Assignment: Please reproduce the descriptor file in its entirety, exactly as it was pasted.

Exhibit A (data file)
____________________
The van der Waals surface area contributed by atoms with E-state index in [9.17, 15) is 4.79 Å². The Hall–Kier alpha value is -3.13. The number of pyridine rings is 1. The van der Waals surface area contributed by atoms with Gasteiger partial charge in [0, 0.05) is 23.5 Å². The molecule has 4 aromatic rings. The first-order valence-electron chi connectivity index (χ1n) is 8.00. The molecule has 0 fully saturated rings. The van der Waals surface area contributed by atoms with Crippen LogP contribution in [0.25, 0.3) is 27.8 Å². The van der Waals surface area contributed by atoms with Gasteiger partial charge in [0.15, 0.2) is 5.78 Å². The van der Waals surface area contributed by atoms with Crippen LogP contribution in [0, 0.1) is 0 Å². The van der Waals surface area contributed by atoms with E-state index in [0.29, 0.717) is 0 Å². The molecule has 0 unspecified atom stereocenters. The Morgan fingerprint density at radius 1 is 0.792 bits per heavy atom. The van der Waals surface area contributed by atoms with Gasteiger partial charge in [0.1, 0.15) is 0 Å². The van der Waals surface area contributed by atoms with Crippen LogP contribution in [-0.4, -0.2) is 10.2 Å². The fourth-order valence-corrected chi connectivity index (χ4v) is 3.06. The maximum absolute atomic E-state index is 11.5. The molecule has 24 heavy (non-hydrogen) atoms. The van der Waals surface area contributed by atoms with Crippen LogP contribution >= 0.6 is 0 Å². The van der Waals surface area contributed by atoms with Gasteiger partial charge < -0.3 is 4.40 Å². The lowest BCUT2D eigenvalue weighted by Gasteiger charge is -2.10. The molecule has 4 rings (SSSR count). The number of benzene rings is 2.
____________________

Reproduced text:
The van der Waals surface area contributed by atoms with E-state index in [9.17, 15) is 4.79 Å². The Hall–Kier alpha value is -3.13. The number of pyridine rings is 1. The van der Waals surface area contributed by atoms with Gasteiger partial charge in [0, 0.05) is 23.5 Å². The molecule has 4 aromatic rings. The first-order valence-electron chi connectivity index (χ1n) is 8.00. The molecule has 0 fully saturated rings. The van der Waals surface area contributed by atoms with Crippen LogP contribution in [0.25, 0.3) is 27.8 Å². The van der Waals surface area contributed by atoms with Gasteiger partial charge in [0.15, 0.2) is 5.78 Å². The van der Waals surface area contributed by atoms with Crippen LogP contribution in [0, 0.1) is 0 Å². The van der Waals surface area contributed by atoms with E-state index in [0.29, 0.717) is 0 Å². The molecule has 0 unspecified atom stereocenters. The Morgan fingerprint density at radius 1 is 0.792 bits per heavy atom. The van der Waals surface area contributed by atoms with Gasteiger partial charge in [0.1, 0.15) is 0 Å². The van der Waals surface area contributed by atoms with Crippen LogP contribution in [-0.4, -0.2) is 10.2 Å². The fourth-order valence-corrected chi connectivity index (χ4v) is 3.06. The maximum absolute atomic E-state index is 11.5. The molecule has 24 heavy (non-hydrogen) atoms. The van der Waals surface area contributed by atoms with Crippen LogP contribution >= 0.6 is 0 Å². The van der Waals surface area contributed by atoms with Gasteiger partial charge < -0.3 is 4.40 Å². The lowest BCUT2D eigenvalue weighted by Gasteiger charge is -2.10. The molecule has 4 rings (SSSR count). The number of benzene rings is 2.